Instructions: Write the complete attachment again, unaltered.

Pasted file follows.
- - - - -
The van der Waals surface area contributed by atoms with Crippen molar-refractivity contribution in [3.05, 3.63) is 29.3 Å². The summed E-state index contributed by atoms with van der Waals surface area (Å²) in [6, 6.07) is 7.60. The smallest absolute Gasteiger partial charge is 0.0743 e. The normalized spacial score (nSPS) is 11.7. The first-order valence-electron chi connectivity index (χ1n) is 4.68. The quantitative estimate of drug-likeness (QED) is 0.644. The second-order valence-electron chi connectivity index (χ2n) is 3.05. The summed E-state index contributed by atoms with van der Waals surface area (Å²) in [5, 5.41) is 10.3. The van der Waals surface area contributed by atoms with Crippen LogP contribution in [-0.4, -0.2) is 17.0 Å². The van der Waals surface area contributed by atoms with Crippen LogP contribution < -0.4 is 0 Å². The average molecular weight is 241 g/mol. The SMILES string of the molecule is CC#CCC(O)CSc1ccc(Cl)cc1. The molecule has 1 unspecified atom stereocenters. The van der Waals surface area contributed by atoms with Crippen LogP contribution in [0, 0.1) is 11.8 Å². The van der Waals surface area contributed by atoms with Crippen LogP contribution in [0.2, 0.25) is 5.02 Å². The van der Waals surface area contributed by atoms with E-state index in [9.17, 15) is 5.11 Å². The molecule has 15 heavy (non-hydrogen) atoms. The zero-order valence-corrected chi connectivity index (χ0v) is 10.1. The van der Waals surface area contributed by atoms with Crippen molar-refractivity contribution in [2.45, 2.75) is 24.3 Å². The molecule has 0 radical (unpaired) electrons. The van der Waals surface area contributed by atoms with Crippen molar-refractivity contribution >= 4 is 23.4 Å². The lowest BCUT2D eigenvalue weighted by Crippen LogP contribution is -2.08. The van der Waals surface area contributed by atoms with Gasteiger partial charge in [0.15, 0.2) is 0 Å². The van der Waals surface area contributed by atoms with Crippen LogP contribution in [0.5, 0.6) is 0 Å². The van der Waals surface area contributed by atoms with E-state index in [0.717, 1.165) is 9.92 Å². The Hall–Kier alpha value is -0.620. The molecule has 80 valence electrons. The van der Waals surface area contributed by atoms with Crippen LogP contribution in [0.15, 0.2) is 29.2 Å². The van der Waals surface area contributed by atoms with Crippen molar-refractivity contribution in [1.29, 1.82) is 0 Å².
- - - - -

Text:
The van der Waals surface area contributed by atoms with Crippen molar-refractivity contribution in [3.05, 3.63) is 29.3 Å². The summed E-state index contributed by atoms with van der Waals surface area (Å²) in [6, 6.07) is 7.60. The smallest absolute Gasteiger partial charge is 0.0743 e. The normalized spacial score (nSPS) is 11.7. The first-order valence-electron chi connectivity index (χ1n) is 4.68. The quantitative estimate of drug-likeness (QED) is 0.644. The second-order valence-electron chi connectivity index (χ2n) is 3.05. The summed E-state index contributed by atoms with van der Waals surface area (Å²) in [5, 5.41) is 10.3. The van der Waals surface area contributed by atoms with Crippen LogP contribution in [-0.4, -0.2) is 17.0 Å². The van der Waals surface area contributed by atoms with Crippen LogP contribution < -0.4 is 0 Å². The average molecular weight is 241 g/mol. The SMILES string of the molecule is CC#CCC(O)CSc1ccc(Cl)cc1. The molecule has 1 unspecified atom stereocenters. The van der Waals surface area contributed by atoms with Crippen LogP contribution in [0, 0.1) is 11.8 Å². The van der Waals surface area contributed by atoms with Crippen LogP contribution in [0.2, 0.25) is 5.02 Å². The van der Waals surface area contributed by atoms with E-state index in [9.17, 15) is 5.11 Å². The molecule has 15 heavy (non-hydrogen) atoms. The zero-order valence-corrected chi connectivity index (χ0v) is 10.1. The van der Waals surface area contributed by atoms with Crippen molar-refractivity contribution in [2.45, 2.75) is 24.3 Å². The molecule has 0 radical (unpaired) electrons. The van der Waals surface area contributed by atoms with Crippen molar-refractivity contribution >= 4 is 23.4 Å². The lowest BCUT2D eigenvalue weighted by Crippen LogP contribution is -2.08. The van der Waals surface area contributed by atoms with Gasteiger partial charge in [0.15, 0.2) is 0 Å². The van der Waals surface area contributed by atoms with Crippen LogP contribution in [0.5, 0.6) is 0 Å². The van der Waals surface area contributed by atoms with E-state index in [0.717, 1.165) is 9.92 Å². The Hall–Kier alpha value is -0.620. The molecule has 80 valence electrons. The van der Waals surface area contributed by atoms with Crippen LogP contribution in [0.15, 0.2) is 29.2 Å². The van der Waals surface area contributed by atoms with Crippen molar-refractivity contribution in [1.29, 1.82) is 0 Å².